1. Consequences of Administrative Dissolution
2. Reinstating an Administratively Dissolved Business Entity
3. Conditions of Reinstatement

An application for reinstatement following administrative dissolution is an action taken to restore a business entities' rights, powers, and authority.

Administrative dissolution is a process that should be avoided as it negatively impacts the business as a whole. This action, taken by the Secretary of State, causes a business to lose rights, powers, and authority. This step occurs when there is a failure to comply with the obligations of the domestic corporation, LLC, or other statutory business entity. Often, those in charge of the company are not aware of the dissolution until they attempt to conduct business such as filing legal documents, file a lawsuit, attempt to court new investors, or similar actions where proof of the business entity is required.

The most common grounds for administrative dissolution are:

  • Failure to pay taxes in the required time frame
  • Failure to deliver an annual report by the required deadline
  • Failure to keep a registered agent or registered office for a set period of time

Consequences of Administrative Dissolution

After a business entity has been administratively dissolved it cannot legally engage in any business actions except for the steps needed to liquidate assets or tasks related to closing the business. If the business fails to comply and proceeds with normal business actions, legal complications will arise, including:

  • Personal liability for debts or obligations created while the entity was dissolved
  • The inability to bring/file a lawsuit
  • Making any actions made during the dissolution void or voidable

Reinstating an Administratively Dissolved Business Entity

To begin the process of reinstatement, the business must complete the following actions:

  • Restore the inaccuracies that caused the dissolution
  • Submit payment for any outstanding taxes, interest, and/or penalties that are due
  • Complete and file the application for reinstatement with the state

In most states, there is a time frame for which reinstatement is available. Typically, it is no less than two years or more than five years after dissolution.

Conditions of Reinstatement

1. Date of dissolution and reinstatement

Once reinstatement takes place, the state marks the reinstatement date as the date of the dissolution. This creates the situation where it appears that the dissolution never actually occurred. Once this happens, many problems such as personal liability for debts, void or voidable actions, or the inability to press legal actions are eradicated.

An example of this situation is shown in Brown v. Waldron, 186 So. 3d 955 (Miss. App. 2016). In this case, homeowners brought a suit against the members of the LLC who built their home. The claim was that the LLC members should hold a personal responsibility for the home defects because the LLC had been administratively dissolved. The homeowners lost the case because the LLC has been reinstated thus removing the members' personal liability.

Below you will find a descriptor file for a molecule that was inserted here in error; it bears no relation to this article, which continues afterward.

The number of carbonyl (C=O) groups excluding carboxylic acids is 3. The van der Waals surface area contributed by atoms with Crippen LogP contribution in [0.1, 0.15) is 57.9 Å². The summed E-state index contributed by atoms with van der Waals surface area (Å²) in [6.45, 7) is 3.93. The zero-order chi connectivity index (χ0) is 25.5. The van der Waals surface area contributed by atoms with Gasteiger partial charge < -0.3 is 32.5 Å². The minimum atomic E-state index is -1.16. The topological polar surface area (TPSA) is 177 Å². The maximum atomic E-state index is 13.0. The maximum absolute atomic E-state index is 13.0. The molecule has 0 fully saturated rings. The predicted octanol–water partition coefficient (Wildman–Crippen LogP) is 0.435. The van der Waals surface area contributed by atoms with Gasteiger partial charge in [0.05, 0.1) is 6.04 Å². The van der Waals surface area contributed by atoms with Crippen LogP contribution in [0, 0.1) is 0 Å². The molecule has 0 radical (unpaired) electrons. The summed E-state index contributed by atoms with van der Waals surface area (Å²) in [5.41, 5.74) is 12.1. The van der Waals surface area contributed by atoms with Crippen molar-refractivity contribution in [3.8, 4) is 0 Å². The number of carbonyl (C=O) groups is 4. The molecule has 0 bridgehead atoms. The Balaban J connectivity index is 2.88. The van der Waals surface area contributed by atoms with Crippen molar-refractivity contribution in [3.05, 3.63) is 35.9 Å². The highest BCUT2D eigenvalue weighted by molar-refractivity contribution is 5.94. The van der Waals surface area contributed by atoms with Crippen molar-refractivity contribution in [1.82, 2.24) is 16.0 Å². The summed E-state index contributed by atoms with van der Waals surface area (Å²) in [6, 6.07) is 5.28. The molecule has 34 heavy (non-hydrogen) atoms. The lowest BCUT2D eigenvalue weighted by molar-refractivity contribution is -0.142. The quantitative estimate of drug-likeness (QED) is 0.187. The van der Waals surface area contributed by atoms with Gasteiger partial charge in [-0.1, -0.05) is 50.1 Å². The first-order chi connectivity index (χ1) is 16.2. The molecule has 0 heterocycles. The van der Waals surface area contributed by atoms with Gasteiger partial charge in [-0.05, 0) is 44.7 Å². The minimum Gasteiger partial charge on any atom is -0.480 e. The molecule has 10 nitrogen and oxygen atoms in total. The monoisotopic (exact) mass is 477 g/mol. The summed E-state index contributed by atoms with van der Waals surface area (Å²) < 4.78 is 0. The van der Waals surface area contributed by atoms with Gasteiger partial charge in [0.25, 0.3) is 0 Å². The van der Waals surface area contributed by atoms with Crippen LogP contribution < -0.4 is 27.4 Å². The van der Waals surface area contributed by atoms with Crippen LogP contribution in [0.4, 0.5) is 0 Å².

2. Personal debt responsibility and the inability to sue

In most reinstatements, personal liability is removed, and the ability to sue is restored. However, that is not always the case. In Benetton U.S.A. Corp. v. Kostopulos, 10 CV 106, 2011 U.S. Dist. LEXIS 121187 (N.D. Ill. Oct. 19, 2011), the corporation was administratively dissolved after they failed to file an annual report and their president and only shareholder kept operating the business in Illinois. During this time, the corporation ordered merchandise which resulted in the seller filing suit. Despite the corporation's reinstatement, the president was held liable for the debt by the court. Under Illinois law, the officer will be held personally responsible if there is evidence to show that there was knowledge about the dissolution.

3. Loss of name

A loss of name can occur if that during the period of administrative dissolution another business entity forms, changes its name, or qualifies for the same name. In this instance, the company must choose another name when they attempt to be reinstated.

4. Timing

If a business entity fails to complete their application for reinstatement following administrative dissolution within five years, reinstatement won't be possible. This will result in those involved being personally responsible for any company incurred debts during the time of dissolution.

5. Company Status

If the company continues to do business and doesn't complete the reinstatement process, it will then be considered a sole proprietorship or a partnership. It will then fall under the laws and requirements of those statuses.

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